Campfire Tales: Vol 1 2018

Aaaaaannnndddddd... we're back, if the tiniest bit late... After taking a hiatus in 2017 your regular monthly column full of the latest in country and Americana returns. It's a great start to the year too, so let's get right into it.

Right at the top is a record that's likely to appear on our "best of 2018" list, Tyler Childers Purgatory. It's been on most US publications lists for 2017 but missed our 2017 list by five days. If you've heard anything about this astonishing debut it's probably that the mighty Sturgill Simpson produced it. That shouldn't take any of the focus away from the main man here; Childer has lit up the scene. 'I Swear (To God)' is the most country song this side of, well, anything on a major label in 2017. And his use of imagery in songs like 'Feathered Indians' delivers a stunningly clear picture of his stories. The banjo of 'Banded Clovis' and the meandering prog-country of 'Honky Tonk Flame' add flavour to the mix, while the echoing 'Universal Sound' has a touch of 80s Springsteen to it. Purgatory is the most exciting of records.

Moving squarely into the country-pop mainstream are the debut records from two acts on major Nashville labels (Sony and Warner). LANCO are kinda like a country One Direction, particularly on opener 'Born To Love You'. The five-piece come stadium ready thanks to tracks like 'We Do', and there's the requisite love songs like 'Pick You Up' and the very 1D-alike 'Greatest Love Story'. If that all sounds like damn with faint praise, it isn't. Hallelujah Nights [7] is a promising debut from a talented quintet, and more along the lines of 'Trouble Maker' would be good next time out.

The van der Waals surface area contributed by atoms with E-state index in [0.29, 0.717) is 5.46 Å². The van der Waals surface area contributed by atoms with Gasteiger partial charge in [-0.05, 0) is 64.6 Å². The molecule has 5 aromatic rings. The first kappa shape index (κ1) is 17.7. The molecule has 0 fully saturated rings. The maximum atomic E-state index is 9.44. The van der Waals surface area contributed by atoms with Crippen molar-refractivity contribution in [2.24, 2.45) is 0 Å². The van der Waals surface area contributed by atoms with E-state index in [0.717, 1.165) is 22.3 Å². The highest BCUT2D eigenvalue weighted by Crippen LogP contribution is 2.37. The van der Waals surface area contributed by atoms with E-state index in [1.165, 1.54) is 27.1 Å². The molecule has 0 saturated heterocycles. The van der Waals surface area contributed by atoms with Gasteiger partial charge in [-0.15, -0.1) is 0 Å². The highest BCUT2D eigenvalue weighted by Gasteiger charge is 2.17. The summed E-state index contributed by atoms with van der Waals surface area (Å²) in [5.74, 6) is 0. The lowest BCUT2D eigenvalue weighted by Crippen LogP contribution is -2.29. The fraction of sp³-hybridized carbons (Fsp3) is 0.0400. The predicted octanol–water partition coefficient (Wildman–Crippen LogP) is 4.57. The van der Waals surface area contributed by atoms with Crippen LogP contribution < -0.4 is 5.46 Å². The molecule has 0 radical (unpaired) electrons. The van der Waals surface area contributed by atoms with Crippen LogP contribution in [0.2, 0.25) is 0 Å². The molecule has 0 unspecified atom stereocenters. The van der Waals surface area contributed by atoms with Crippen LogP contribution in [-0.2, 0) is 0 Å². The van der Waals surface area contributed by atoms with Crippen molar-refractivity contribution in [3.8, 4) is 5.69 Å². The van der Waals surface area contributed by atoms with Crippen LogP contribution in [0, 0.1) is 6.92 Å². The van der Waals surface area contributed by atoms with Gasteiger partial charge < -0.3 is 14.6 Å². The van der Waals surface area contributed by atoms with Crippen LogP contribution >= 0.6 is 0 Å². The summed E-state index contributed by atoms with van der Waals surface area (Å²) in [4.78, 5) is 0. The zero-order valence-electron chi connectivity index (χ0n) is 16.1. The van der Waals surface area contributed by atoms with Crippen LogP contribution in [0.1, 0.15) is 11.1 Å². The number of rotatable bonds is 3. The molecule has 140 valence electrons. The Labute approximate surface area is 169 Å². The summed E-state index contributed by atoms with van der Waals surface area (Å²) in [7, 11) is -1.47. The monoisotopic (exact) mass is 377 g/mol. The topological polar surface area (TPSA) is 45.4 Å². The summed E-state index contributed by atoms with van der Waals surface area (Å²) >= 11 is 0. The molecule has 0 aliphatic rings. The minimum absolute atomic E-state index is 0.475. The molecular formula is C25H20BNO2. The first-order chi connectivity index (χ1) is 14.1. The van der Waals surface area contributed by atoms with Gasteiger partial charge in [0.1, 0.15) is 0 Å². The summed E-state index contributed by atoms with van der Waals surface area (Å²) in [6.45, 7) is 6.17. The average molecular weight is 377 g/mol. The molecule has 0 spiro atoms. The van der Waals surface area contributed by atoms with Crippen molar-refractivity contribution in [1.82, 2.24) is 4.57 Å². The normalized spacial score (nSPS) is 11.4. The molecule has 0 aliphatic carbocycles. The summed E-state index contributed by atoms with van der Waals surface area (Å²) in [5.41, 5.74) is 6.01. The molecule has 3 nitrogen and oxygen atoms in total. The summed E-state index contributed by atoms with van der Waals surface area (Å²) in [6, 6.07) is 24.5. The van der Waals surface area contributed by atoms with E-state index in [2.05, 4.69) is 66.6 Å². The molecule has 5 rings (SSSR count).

Devin Dawson, on the other hand, is everything that country traditionalists love to hate. The opening track from his debut, Dark Horse [6], is 'Dip', and though it's a good party song it's way down the Sam Hunt road of urban country-pop. It mellows from there though, 'All On Me', 'Secondhand Hurt', and 'Asking For A Friend' are all on the slow side of love songs and are lyrically closer to Nashville's mainstream sound. There's also the matter of the 28-year-olds smooth as butter voice, and likable turn of melody. Dark Horse is definitely one for the newer breed of country fan.

Continuing his journey into country-soul is Anderson East. Having moved in that direction with 2015's Delilah, the Alabama singer slips into his groove on his third effort, Encore [8]. A smooth, soulful thing, it's pepped up by a prominent brass section, noticeably on 'King For A Day', and organ, on the longing 'This Too Shall Last'. It's such a throwback record, 'Sorry You're Sick' brings to mind The Blues Brothers in the best way, though 'Girlfriend' has a contemporary feel all its own. There's no-one else out there doing what Anderson East is doing right now.

If you've seen Angel Olsen live over the last couple of years you might have noticed the spiky-haired guitarist looking lively in her band. It turns out that guitarist is a mean solo artist in her own right. Having parked her touring with Olsen and her work with her band, Mount MoriahH.C. McEntire has released a magnificent album of her own. Lionheart [9] is an Americana album of rare confidence, from the restrained opener 'A Lamb, A Dove' through the rockier 'Baby's Got The Blues' and 'Red Silo', and the unsettling drum machine driven 'Wild Dogs', it's punchy and peaceful. Standouts are everywhere but the wistful 'When You Come for Me' and slow building indie-country of 'Dress In The Dark'. An impressive mix of traditional country, celebrating the southern USA through music, accompanied by an all too rare set of lyrics written and delivered by a gay woman. Outstanding stuff.

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